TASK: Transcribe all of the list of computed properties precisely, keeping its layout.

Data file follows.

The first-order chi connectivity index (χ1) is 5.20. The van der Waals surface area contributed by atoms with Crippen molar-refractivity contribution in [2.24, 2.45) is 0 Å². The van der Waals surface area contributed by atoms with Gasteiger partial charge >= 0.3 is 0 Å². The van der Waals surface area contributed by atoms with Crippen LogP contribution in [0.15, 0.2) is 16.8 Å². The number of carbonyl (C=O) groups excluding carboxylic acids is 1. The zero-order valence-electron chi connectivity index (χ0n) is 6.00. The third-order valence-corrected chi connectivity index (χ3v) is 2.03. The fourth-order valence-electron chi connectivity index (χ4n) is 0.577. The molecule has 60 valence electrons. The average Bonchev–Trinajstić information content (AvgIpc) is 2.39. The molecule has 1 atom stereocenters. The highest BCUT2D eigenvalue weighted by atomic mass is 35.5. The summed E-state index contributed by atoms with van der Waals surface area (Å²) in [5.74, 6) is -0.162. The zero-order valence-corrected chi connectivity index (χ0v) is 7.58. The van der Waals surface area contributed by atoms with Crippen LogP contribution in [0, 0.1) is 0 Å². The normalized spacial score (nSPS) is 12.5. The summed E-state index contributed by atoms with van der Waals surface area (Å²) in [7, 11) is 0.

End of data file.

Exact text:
The first-order chi connectivity index (χ1) is 5.20. The van der Waals surface area contributed by atoms with Crippen molar-refractivity contribution in [2.24, 2.45) is 0 Å². The van der Waals surface area contributed by atoms with Gasteiger partial charge >= 0.3 is 0 Å². The van der Waals surface area contributed by atoms with Crippen LogP contribution in [0.15, 0.2) is 16.8 Å². The number of carbonyl (C=O) groups excluding carboxylic acids is 1. The zero-order valence-electron chi connectivity index (χ0n) is 6.00. The third-order valence-corrected chi connectivity index (χ3v) is 2.03. The fourth-order valence-electron chi connectivity index (χ4n) is 0.577. The molecule has 60 valence electrons. The average Bonchev–Trinajstić information content (AvgIpc) is 2.39. The molecule has 1 atom stereocenters. The highest BCUT2D eigenvalue weighted by atomic mass is 35.5. The summed E-state index contributed by atoms with van der Waals surface area (Å²) in [5.74, 6) is -0.162. The zero-order valence-corrected chi connectivity index (χ0v) is 7.58. The van der Waals surface area contributed by atoms with Crippen LogP contribution in [0, 0.1) is 0 Å². The normalized spacial score (nSPS) is 12.5. The summed E-state index contributed by atoms with van der Waals surface area (Å²) in [7, 11) is 0.